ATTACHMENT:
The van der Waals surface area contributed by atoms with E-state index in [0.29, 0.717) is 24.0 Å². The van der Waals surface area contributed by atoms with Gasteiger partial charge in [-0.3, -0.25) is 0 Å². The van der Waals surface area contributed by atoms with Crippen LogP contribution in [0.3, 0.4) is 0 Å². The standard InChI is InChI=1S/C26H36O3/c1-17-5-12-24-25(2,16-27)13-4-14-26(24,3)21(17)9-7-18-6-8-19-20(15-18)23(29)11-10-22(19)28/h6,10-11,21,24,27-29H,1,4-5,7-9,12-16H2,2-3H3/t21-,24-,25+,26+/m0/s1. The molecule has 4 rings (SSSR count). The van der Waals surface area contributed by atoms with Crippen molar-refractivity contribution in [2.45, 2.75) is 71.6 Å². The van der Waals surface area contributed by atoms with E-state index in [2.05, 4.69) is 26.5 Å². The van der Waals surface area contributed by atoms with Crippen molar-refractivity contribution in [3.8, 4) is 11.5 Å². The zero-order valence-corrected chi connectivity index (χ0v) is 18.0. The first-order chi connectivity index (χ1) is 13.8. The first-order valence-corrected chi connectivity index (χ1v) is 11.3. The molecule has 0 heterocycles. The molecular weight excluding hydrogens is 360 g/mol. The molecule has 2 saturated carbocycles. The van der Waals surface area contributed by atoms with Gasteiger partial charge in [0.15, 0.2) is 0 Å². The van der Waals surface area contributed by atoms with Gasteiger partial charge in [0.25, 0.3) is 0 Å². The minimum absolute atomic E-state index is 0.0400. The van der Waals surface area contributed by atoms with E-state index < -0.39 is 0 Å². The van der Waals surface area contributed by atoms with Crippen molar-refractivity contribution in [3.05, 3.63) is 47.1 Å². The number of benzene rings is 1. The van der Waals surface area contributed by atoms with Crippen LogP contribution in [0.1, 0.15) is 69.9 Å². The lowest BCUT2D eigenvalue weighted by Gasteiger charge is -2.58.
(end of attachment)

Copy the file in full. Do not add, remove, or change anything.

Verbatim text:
The van der Waals surface area contributed by atoms with E-state index in [0.29, 0.717) is 24.0 Å². The van der Waals surface area contributed by atoms with Gasteiger partial charge in [-0.3, -0.25) is 0 Å². The van der Waals surface area contributed by atoms with Crippen LogP contribution in [0.3, 0.4) is 0 Å². The standard InChI is InChI=1S/C26H36O3/c1-17-5-12-24-25(2,16-27)13-4-14-26(24,3)21(17)9-7-18-6-8-19-20(15-18)23(29)11-10-22(19)28/h6,10-11,21,24,27-29H,1,4-5,7-9,12-16H2,2-3H3/t21-,24-,25+,26+/m0/s1. The molecule has 4 rings (SSSR count). The van der Waals surface area contributed by atoms with Crippen molar-refractivity contribution in [2.45, 2.75) is 71.6 Å². The van der Waals surface area contributed by atoms with E-state index in [2.05, 4.69) is 26.5 Å². The van der Waals surface area contributed by atoms with Crippen molar-refractivity contribution in [3.8, 4) is 11.5 Å². The zero-order valence-corrected chi connectivity index (χ0v) is 18.0. The first-order chi connectivity index (χ1) is 13.8. The first-order valence-corrected chi connectivity index (χ1v) is 11.3. The molecule has 0 heterocycles. The molecular weight excluding hydrogens is 360 g/mol. The molecule has 2 saturated carbocycles. The van der Waals surface area contributed by atoms with Gasteiger partial charge in [0.15, 0.2) is 0 Å². The van der Waals surface area contributed by atoms with Gasteiger partial charge in [0.25, 0.3) is 0 Å². The minimum absolute atomic E-state index is 0.0400. The van der Waals surface area contributed by atoms with E-state index < -0.39 is 0 Å². The van der Waals surface area contributed by atoms with Crippen molar-refractivity contribution in [3.05, 3.63) is 47.1 Å². The number of benzene rings is 1. The van der Waals surface area contributed by atoms with Crippen LogP contribution in [0.1, 0.15) is 69.9 Å². The lowest BCUT2D eigenvalue weighted by Gasteiger charge is -2.58.